Tread Lightly with Overly-Sensitive Teeth

Your teeth have a certain personality, with their own unique characteristics that are largely shaped by your daily hygiene routine and habits. Ideally, your teeth should be the strong, silent type, quietly going about their business without making much fuss. If one of them hurts considerably, then your toothache might indicate a developing dental issue that requires immediate attention. If they just seem a little sensitive, then your teeth may just be at an increased risk of trouble, and you might still have a chance of rectifying whatever’s irritating them.

What’d I Do?

Your teeth are surrounded by a highly-resilient layer of mineral crystals, called tooth enamel, that should shield your teeth from bacteria and irritations. When teeth are sensitive, it’s often because enamel has grown weak, either because of acid erosion or excessive trauma to the enamel.

You brush too hard

Scrubbing your toothbrush across your teeth with more force doesn’t clean them faster or better. In fact, the bristles can strip your teeth of protective enamel, leaving them vulnerable and sensitive to bacteria, sugary foods, and hot and cold temperatures.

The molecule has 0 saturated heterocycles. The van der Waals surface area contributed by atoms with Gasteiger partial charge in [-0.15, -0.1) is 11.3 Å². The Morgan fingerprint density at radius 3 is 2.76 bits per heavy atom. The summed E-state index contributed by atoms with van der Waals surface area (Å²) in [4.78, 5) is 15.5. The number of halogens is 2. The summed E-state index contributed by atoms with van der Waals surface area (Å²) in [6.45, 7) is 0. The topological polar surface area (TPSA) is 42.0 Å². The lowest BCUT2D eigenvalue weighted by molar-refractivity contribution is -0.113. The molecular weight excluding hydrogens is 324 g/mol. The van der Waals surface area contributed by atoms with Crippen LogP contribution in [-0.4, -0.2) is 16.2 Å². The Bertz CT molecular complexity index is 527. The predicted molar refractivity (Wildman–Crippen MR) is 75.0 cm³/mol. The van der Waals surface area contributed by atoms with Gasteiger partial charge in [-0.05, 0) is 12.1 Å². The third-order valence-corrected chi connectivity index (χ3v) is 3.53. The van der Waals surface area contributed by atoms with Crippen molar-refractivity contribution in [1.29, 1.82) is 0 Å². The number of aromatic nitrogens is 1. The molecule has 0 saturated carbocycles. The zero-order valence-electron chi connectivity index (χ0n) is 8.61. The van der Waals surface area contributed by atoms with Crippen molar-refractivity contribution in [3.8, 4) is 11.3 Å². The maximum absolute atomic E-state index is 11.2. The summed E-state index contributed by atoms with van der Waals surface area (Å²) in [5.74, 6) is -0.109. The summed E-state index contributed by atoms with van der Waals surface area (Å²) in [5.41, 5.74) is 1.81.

You tend to grind your teeth together

Although you may occasionally notice yourself grinding your teeth together throughout the day, most cases of bruxism (habitual teeth-grinding) occur at night, while the patient is sleeping. Left untreated, the habit can lead to cracked or fractured teeth, but before damage occurs, your teeth can grow sensitive from the excessive pressure and friction. If you exhibit symptoms of bruxism, then Dr. Wright or Dr. Heron can custom-design a sleepguard to protect your teeth from each other while you sleep at night.

You drink too much soda

Besides containing a wealth of sugar that feeds acid-producing bacteria, sodas and soft drinks are also highly-acidic, and can directly weaken your tooth enamel when consumed constantly. Fruit juices, including orange juice and lemonade, are also highly-acidic, and Dr. Wright and Dr. Heron advise rinsing your mouth with water after drinking such beverages.

You rely too much on mouthrinse

Mouthwash is an important addition to many people’s hygiene routine, but often contains alcohol and other chemicals to combat bad breath and other issues. The chemicals can also severely weaken enamel if your teeth are exposed to them too frequently. Skip the rinse, or switch to a non-alcoholic brand, preferably one that contains enamel-strengthening fluoride.

About Your Southlake General Dentists:

As a native Texan, Dr. Gregory Wright opened his private practice in Southlake, TX in 1992. He and Dr. Victoria Heron are happily accepting new patients from Southlake, Grapevine, Keller, Trophy Club, Colleyville, and all surrounding communities. To schedule an appointment, call our office today at (817) 481-7999.